5. If you want to add accelerators, you can choose Add Accelerators option, which is optional. Also, there are a few advanced options you can choose as per your requirements. Those options are optional.
  6. At last, click on Create button, and that will take up to 30 minutes to complete.

Creating a Private Instance

To create a private instance, you need to set up your VPC Network first. For that, enable the private google access for your account and then allocate an IP range as per the requirements of the instance you want to create. Now, your account is ready to create a private instance. There are two ways to create a private instance. We will discuss both ways in this blog ahead.

Creating a Private Instance in a VPC Network

The creation of a private instance in a VPC Network is very similar to creating an ordinary instance. The single difference is that in the latter case, the choice of advance options was as per the requirements. In this case, under the Advanced Options section, you have to make sure that you have enabled the Private IP option.

Creating a Private Instance in a Shared VPC Network

The steps to create a private instance in a shared VPC Network are mentioned below for your reference.

Using the commands below, you have to export certain variables.

export PROJECT=PROJECT_ID
export LOCATION=REGION
export DATA_FUSION_API_NAME=datafusion.googleapis.com

 

Now, to create a Cloud Data Fusion Instance using the REST API, submit the following request.

curl -H "Authorization: Bearer $(gcloud auth print-access-token)" -H "Content-Type: application/json" https://$DATA_FUSION_API_NAME/v1/projects/$PROJECT/locations/$LOCATION/instances?instanceId=instance_id -X POST -d '{"description": "Private CDF instance created through REST.", "type": "ENTERPRISE", "privateInstance": true, "networkConfig": {"network": "projects/shared_vpc_host_project_id/global/networks/network", "ipAllocation": "ip_range"}}'

Setting Up VPC Network Peering

VPC Network Peering is used to establish network connections to your VPC connections in Cloud Data Fusion. In this way, it can access resources even through private IP addresses. To set up a fully functional VPC Network Peering, you need to set up an external connection first as part of your pre-preparation. Once you are done setting up an external connection, find your tenant Project ID. After that, follow the steps mentioned below to complete the process of setting up VPC Network Peering.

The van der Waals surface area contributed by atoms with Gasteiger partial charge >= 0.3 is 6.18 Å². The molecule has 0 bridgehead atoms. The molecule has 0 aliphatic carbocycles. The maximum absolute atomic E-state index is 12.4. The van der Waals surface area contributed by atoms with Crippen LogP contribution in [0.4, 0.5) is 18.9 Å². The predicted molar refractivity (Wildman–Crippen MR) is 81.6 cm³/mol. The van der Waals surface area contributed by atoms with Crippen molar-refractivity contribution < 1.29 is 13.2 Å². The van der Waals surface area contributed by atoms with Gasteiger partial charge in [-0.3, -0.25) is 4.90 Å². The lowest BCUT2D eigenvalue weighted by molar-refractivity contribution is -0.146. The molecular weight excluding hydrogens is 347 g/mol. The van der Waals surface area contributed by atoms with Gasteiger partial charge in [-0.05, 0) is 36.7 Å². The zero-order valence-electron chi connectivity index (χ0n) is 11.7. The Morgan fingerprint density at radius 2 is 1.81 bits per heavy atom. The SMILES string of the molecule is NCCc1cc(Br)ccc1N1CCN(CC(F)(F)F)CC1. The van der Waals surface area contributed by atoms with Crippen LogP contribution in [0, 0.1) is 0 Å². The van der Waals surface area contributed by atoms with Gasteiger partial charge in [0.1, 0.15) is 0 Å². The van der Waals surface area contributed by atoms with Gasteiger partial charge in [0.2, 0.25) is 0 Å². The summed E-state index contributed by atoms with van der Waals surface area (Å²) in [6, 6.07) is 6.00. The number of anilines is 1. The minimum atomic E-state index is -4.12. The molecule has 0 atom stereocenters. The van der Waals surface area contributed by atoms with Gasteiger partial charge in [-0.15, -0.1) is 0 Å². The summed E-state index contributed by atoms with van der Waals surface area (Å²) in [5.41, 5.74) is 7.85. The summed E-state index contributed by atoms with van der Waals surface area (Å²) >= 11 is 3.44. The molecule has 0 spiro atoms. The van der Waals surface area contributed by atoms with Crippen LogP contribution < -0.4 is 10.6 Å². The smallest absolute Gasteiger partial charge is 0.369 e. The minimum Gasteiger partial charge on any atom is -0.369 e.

Image depicting Network Peering
  1. In the Console window, you will find a VPC Network Peering page, open that.
  2. Select Create Peering Connection option and clock on Continue.
  3. Enter a name for your connection.
  4. Select the network in which you have created an Instance under Your VPC Network option.
  5. Select In another project option under Peered VPC Network.
  6. Enter your Tenant Project ID under the heading Project ID.
  7. Under the heading VPC Network Name, enter Instance Region and Instance ID.
  8. Under the Exchange Custom routes option, select Export Custom routes and Click Create.

 

You can set up IAM permissions or create a firewall rule as per the requirements of your Instance, that’s optional.

Granting Service Account User Permissions

As part of your pre-preparation, you need to have your service account name accessible to you at any time. For that, go to the Identity and Access Management page in the Console Window. Select the project from the project selector, and find and copy the necessary details from the information provided to you.

Once you are done with the pre-preparation part, follow the steps below to proceed further.

  1. From the Console window, select the project in whose Service Account you want to locate your Dataproc Cluster and Click Open.